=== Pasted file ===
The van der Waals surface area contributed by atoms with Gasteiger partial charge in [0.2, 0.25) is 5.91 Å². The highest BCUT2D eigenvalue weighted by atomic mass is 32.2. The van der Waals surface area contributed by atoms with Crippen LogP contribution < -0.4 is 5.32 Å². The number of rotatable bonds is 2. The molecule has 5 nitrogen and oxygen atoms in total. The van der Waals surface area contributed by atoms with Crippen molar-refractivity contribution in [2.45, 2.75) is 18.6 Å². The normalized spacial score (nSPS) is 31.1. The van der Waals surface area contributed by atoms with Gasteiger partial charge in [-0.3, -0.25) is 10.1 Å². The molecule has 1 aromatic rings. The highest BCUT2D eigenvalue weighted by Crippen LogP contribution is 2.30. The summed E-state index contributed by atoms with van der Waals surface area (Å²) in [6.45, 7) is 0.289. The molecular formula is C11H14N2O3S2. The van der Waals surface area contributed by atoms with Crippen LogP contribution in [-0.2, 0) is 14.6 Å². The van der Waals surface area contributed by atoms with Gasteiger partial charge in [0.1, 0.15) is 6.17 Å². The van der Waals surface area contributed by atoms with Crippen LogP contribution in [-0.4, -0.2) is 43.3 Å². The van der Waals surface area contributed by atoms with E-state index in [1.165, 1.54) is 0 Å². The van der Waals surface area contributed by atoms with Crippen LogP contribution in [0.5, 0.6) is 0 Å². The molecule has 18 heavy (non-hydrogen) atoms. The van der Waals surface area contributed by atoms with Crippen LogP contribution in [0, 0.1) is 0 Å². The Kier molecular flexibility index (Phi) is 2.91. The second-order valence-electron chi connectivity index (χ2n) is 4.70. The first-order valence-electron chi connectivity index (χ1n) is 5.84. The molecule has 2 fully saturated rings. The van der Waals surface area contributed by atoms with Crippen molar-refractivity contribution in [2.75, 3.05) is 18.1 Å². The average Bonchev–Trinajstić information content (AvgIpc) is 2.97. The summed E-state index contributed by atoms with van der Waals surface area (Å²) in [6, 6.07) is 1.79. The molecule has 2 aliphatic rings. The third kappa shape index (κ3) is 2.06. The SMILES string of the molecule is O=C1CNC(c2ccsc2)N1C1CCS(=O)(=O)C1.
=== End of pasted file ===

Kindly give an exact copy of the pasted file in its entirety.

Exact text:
The van der Waals surface area contributed by atoms with Gasteiger partial charge in [0.2, 0.25) is 5.91 Å². The highest BCUT2D eigenvalue weighted by atomic mass is 32.2. The van der Waals surface area contributed by atoms with Crippen LogP contribution < -0.4 is 5.32 Å². The number of rotatable bonds is 2. The molecule has 5 nitrogen and oxygen atoms in total. The van der Waals surface area contributed by atoms with Crippen molar-refractivity contribution in [2.45, 2.75) is 18.6 Å². The normalized spacial score (nSPS) is 31.1. The van der Waals surface area contributed by atoms with Gasteiger partial charge in [-0.3, -0.25) is 10.1 Å². The molecule has 1 aromatic rings. The highest BCUT2D eigenvalue weighted by Crippen LogP contribution is 2.30. The summed E-state index contributed by atoms with van der Waals surface area (Å²) in [6.45, 7) is 0.289. The molecular formula is C11H14N2O3S2. The van der Waals surface area contributed by atoms with Crippen LogP contribution in [-0.2, 0) is 14.6 Å². The van der Waals surface area contributed by atoms with Gasteiger partial charge in [0.1, 0.15) is 6.17 Å². The van der Waals surface area contributed by atoms with Crippen LogP contribution in [-0.4, -0.2) is 43.3 Å². The van der Waals surface area contributed by atoms with E-state index in [1.165, 1.54) is 0 Å². The van der Waals surface area contributed by atoms with Crippen LogP contribution in [0.5, 0.6) is 0 Å². The molecule has 18 heavy (non-hydrogen) atoms. The van der Waals surface area contributed by atoms with Crippen LogP contribution in [0, 0.1) is 0 Å². The Kier molecular flexibility index (Phi) is 2.91. The second-order valence-electron chi connectivity index (χ2n) is 4.70. The first-order valence-electron chi connectivity index (χ1n) is 5.84. The molecule has 2 fully saturated rings. The van der Waals surface area contributed by atoms with Crippen molar-refractivity contribution in [2.75, 3.05) is 18.1 Å². The average Bonchev–Trinajstić information content (AvgIpc) is 2.97. The summed E-state index contributed by atoms with van der Waals surface area (Å²) in [6, 6.07) is 1.79. The molecule has 2 aliphatic rings. The third kappa shape index (κ3) is 2.06. The SMILES string of the molecule is O=C1CNC(c2ccsc2)N1C1CCS(=O)(=O)C1.